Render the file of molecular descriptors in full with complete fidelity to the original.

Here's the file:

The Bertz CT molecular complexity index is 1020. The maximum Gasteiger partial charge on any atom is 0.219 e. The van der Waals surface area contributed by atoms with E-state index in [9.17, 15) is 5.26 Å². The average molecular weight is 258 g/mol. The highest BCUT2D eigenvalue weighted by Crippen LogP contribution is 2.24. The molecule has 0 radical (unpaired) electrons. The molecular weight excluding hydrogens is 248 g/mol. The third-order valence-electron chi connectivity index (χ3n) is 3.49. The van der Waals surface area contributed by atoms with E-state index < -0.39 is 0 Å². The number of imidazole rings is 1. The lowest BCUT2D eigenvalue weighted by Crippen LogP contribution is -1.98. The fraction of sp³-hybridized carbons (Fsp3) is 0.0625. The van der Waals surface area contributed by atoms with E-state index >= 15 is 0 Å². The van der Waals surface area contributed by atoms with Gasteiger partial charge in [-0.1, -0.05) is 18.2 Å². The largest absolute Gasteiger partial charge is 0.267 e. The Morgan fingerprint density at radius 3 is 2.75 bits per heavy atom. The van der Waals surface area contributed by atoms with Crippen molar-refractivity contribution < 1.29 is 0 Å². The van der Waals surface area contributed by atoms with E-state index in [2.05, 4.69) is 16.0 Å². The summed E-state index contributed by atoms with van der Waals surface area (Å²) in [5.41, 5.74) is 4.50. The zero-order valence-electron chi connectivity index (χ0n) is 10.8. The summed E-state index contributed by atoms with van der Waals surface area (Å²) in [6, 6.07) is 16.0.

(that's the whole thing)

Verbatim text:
The Bertz CT molecular complexity index is 1020. The maximum Gasteiger partial charge on any atom is 0.219 e. The van der Waals surface area contributed by atoms with E-state index in [9.17, 15) is 5.26 Å². The average molecular weight is 258 g/mol. The highest BCUT2D eigenvalue weighted by Crippen LogP contribution is 2.24. The molecule has 0 radical (unpaired) electrons. The molecular weight excluding hydrogens is 248 g/mol. The third-order valence-electron chi connectivity index (χ3n) is 3.49. The van der Waals surface area contributed by atoms with E-state index < -0.39 is 0 Å². The number of imidazole rings is 1. The lowest BCUT2D eigenvalue weighted by Crippen LogP contribution is -1.98. The fraction of sp³-hybridized carbons (Fsp3) is 0.0625. The van der Waals surface area contributed by atoms with E-state index >= 15 is 0 Å². The van der Waals surface area contributed by atoms with Gasteiger partial charge in [-0.1, -0.05) is 18.2 Å². The largest absolute Gasteiger partial charge is 0.267 e. The Morgan fingerprint density at radius 3 is 2.75 bits per heavy atom. The van der Waals surface area contributed by atoms with Crippen molar-refractivity contribution < 1.29 is 0 Å². The van der Waals surface area contributed by atoms with E-state index in [2.05, 4.69) is 16.0 Å². The summed E-state index contributed by atoms with van der Waals surface area (Å²) in [5.41, 5.74) is 4.50. The zero-order valence-electron chi connectivity index (χ0n) is 10.8. The summed E-state index contributed by atoms with van der Waals surface area (Å²) in [6, 6.07) is 16.0.